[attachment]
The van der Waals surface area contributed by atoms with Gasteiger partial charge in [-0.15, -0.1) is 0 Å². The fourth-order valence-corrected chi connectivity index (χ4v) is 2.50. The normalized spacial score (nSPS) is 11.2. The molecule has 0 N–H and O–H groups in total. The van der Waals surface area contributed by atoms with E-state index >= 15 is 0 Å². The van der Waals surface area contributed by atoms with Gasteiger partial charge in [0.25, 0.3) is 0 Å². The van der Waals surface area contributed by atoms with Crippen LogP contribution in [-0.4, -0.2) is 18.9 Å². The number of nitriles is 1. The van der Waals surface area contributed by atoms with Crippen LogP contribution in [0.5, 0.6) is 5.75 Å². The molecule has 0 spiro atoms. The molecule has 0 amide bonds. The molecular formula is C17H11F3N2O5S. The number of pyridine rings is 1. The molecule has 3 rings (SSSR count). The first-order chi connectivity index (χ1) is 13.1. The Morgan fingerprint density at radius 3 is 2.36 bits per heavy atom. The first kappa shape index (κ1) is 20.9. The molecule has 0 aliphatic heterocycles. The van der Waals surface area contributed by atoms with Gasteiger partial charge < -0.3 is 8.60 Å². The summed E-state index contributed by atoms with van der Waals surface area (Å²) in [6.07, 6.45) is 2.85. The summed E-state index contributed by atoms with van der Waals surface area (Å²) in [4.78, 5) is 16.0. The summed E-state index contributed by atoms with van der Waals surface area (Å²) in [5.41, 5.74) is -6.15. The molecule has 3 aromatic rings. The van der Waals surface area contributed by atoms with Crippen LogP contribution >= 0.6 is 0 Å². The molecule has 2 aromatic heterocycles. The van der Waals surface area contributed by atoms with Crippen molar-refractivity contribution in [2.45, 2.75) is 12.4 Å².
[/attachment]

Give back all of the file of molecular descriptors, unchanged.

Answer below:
The van der Waals surface area contributed by atoms with Gasteiger partial charge in [-0.15, -0.1) is 0 Å². The fourth-order valence-corrected chi connectivity index (χ4v) is 2.50. The normalized spacial score (nSPS) is 11.2. The molecule has 0 N–H and O–H groups in total. The van der Waals surface area contributed by atoms with E-state index >= 15 is 0 Å². The van der Waals surface area contributed by atoms with Gasteiger partial charge in [0.25, 0.3) is 0 Å². The van der Waals surface area contributed by atoms with Crippen LogP contribution in [-0.4, -0.2) is 18.9 Å². The number of nitriles is 1. The van der Waals surface area contributed by atoms with Crippen LogP contribution in [0.5, 0.6) is 5.75 Å². The molecule has 0 spiro atoms. The molecule has 0 amide bonds. The molecular formula is C17H11F3N2O5S. The number of pyridine rings is 1. The molecule has 3 rings (SSSR count). The first-order chi connectivity index (χ1) is 13.1. The Morgan fingerprint density at radius 3 is 2.36 bits per heavy atom. The first kappa shape index (κ1) is 20.9. The molecule has 0 aliphatic heterocycles. The van der Waals surface area contributed by atoms with Gasteiger partial charge < -0.3 is 8.60 Å². The summed E-state index contributed by atoms with van der Waals surface area (Å²) in [6.07, 6.45) is 2.85. The summed E-state index contributed by atoms with van der Waals surface area (Å²) in [4.78, 5) is 16.0. The summed E-state index contributed by atoms with van der Waals surface area (Å²) in [5.41, 5.74) is -6.15. The molecule has 3 aromatic rings. The van der Waals surface area contributed by atoms with Crippen LogP contribution >= 0.6 is 0 Å². The molecule has 2 aromatic heterocycles. The van der Waals surface area contributed by atoms with Crippen molar-refractivity contribution in [2.45, 2.75) is 12.4 Å².